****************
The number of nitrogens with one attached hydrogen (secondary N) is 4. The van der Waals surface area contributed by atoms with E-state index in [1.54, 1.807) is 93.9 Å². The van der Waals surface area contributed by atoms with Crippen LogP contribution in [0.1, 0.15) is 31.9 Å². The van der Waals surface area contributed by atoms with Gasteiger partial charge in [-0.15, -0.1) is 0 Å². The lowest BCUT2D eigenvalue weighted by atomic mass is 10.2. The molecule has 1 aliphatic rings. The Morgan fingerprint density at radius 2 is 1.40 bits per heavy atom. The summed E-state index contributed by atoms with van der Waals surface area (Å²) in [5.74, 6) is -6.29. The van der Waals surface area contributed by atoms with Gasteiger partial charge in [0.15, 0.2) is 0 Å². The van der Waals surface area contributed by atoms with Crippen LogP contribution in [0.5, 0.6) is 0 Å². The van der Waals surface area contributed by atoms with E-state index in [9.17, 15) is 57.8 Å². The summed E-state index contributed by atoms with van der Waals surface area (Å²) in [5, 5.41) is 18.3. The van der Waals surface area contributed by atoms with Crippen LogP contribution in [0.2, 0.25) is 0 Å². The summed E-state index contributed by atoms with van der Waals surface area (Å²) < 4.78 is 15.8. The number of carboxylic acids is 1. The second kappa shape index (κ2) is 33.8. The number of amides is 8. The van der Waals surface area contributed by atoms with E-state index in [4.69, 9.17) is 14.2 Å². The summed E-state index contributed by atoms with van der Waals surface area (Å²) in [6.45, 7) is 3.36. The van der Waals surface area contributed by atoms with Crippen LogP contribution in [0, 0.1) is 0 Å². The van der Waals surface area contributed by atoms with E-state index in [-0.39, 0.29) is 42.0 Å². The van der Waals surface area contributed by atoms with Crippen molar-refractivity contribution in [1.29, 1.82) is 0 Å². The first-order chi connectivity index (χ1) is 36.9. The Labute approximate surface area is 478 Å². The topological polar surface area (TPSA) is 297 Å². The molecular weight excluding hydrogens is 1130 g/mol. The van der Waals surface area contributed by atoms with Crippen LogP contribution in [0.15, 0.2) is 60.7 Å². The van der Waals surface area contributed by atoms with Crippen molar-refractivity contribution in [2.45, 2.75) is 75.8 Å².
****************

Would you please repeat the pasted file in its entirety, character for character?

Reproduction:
The number of nitrogens with one attached hydrogen (secondary N) is 4. The van der Waals surface area contributed by atoms with E-state index in [1.54, 1.807) is 93.9 Å². The van der Waals surface area contributed by atoms with Crippen LogP contribution in [0.1, 0.15) is 31.9 Å². The van der Waals surface area contributed by atoms with Gasteiger partial charge in [-0.15, -0.1) is 0 Å². The lowest BCUT2D eigenvalue weighted by atomic mass is 10.2. The molecule has 1 aliphatic rings. The Morgan fingerprint density at radius 2 is 1.40 bits per heavy atom. The summed E-state index contributed by atoms with van der Waals surface area (Å²) in [5.74, 6) is -6.29. The van der Waals surface area contributed by atoms with Gasteiger partial charge in [0.15, 0.2) is 0 Å². The van der Waals surface area contributed by atoms with Crippen LogP contribution in [0.5, 0.6) is 0 Å². The van der Waals surface area contributed by atoms with E-state index in [9.17, 15) is 57.8 Å². The summed E-state index contributed by atoms with van der Waals surface area (Å²) in [5, 5.41) is 18.3. The van der Waals surface area contributed by atoms with Crippen LogP contribution in [0.2, 0.25) is 0 Å². The summed E-state index contributed by atoms with van der Waals surface area (Å²) < 4.78 is 15.8. The number of carboxylic acids is 1. The second kappa shape index (κ2) is 33.8. The number of amides is 8. The van der Waals surface area contributed by atoms with E-state index in [4.69, 9.17) is 14.2 Å². The summed E-state index contributed by atoms with van der Waals surface area (Å²) in [6.45, 7) is 3.36. The van der Waals surface area contributed by atoms with Crippen LogP contribution in [0, 0.1) is 0 Å². The van der Waals surface area contributed by atoms with E-state index in [-0.39, 0.29) is 42.0 Å². The van der Waals surface area contributed by atoms with Crippen molar-refractivity contribution in [1.29, 1.82) is 0 Å². The first-order chi connectivity index (χ1) is 36.9. The Labute approximate surface area is 478 Å². The topological polar surface area (TPSA) is 297 Å². The molecular weight excluding hydrogens is 1130 g/mol. The van der Waals surface area contributed by atoms with Crippen LogP contribution in [0.15, 0.2) is 60.7 Å². The van der Waals surface area contributed by atoms with Crippen molar-refractivity contribution in [2.45, 2.75) is 75.8 Å².